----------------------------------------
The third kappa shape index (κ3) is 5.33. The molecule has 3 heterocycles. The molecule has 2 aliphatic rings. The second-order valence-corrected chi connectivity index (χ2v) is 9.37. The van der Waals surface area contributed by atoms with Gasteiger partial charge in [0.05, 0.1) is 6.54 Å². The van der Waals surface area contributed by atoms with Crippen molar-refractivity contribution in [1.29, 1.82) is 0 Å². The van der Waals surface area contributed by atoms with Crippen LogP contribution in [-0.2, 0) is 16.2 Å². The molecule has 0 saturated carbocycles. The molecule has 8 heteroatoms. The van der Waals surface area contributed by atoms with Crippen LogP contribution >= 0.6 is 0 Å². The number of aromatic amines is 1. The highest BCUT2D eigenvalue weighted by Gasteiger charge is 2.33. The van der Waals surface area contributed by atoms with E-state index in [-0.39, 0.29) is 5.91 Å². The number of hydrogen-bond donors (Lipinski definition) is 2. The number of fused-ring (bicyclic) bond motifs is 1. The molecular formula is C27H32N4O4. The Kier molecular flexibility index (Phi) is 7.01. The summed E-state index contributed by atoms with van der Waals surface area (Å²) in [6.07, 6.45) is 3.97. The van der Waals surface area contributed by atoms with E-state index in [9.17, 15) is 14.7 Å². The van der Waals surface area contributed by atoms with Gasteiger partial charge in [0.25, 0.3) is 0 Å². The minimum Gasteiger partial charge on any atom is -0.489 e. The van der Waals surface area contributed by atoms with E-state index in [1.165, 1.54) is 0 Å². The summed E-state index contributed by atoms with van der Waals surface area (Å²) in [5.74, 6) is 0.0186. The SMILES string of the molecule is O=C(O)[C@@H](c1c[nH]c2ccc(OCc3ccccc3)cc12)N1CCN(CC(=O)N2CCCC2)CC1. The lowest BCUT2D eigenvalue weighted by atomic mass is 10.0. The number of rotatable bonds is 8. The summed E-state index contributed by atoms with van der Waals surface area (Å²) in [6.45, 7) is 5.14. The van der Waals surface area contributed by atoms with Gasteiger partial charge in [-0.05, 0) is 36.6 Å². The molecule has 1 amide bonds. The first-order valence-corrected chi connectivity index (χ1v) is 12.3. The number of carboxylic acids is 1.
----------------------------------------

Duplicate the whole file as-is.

The third kappa shape index (κ3) is 5.33. The molecule has 3 heterocycles. The molecule has 2 aliphatic rings. The second-order valence-corrected chi connectivity index (χ2v) is 9.37. The van der Waals surface area contributed by atoms with Gasteiger partial charge in [0.05, 0.1) is 6.54 Å². The van der Waals surface area contributed by atoms with Crippen molar-refractivity contribution in [1.29, 1.82) is 0 Å². The van der Waals surface area contributed by atoms with Crippen LogP contribution in [-0.2, 0) is 16.2 Å². The molecule has 0 saturated carbocycles. The molecule has 8 heteroatoms. The van der Waals surface area contributed by atoms with Crippen LogP contribution >= 0.6 is 0 Å². The number of aromatic amines is 1. The highest BCUT2D eigenvalue weighted by Gasteiger charge is 2.33. The van der Waals surface area contributed by atoms with E-state index in [-0.39, 0.29) is 5.91 Å². The number of hydrogen-bond donors (Lipinski definition) is 2. The number of fused-ring (bicyclic) bond motifs is 1. The molecular formula is C27H32N4O4. The Kier molecular flexibility index (Phi) is 7.01. The summed E-state index contributed by atoms with van der Waals surface area (Å²) in [6.07, 6.45) is 3.97. The van der Waals surface area contributed by atoms with E-state index in [9.17, 15) is 14.7 Å². The van der Waals surface area contributed by atoms with Gasteiger partial charge in [0.25, 0.3) is 0 Å². The minimum Gasteiger partial charge on any atom is -0.489 e. The van der Waals surface area contributed by atoms with E-state index in [1.165, 1.54) is 0 Å². The summed E-state index contributed by atoms with van der Waals surface area (Å²) in [5.74, 6) is 0.0186. The SMILES string of the molecule is O=C(O)[C@@H](c1c[nH]c2ccc(OCc3ccccc3)cc12)N1CCN(CC(=O)N2CCCC2)CC1. The lowest BCUT2D eigenvalue weighted by atomic mass is 10.0. The number of rotatable bonds is 8. The summed E-state index contributed by atoms with van der Waals surface area (Å²) in [6.45, 7) is 5.14. The van der Waals surface area contributed by atoms with Gasteiger partial charge in [-0.05, 0) is 36.6 Å². The molecule has 1 amide bonds. The first-order valence-corrected chi connectivity index (χ1v) is 12.3. The number of carboxylic acids is 1.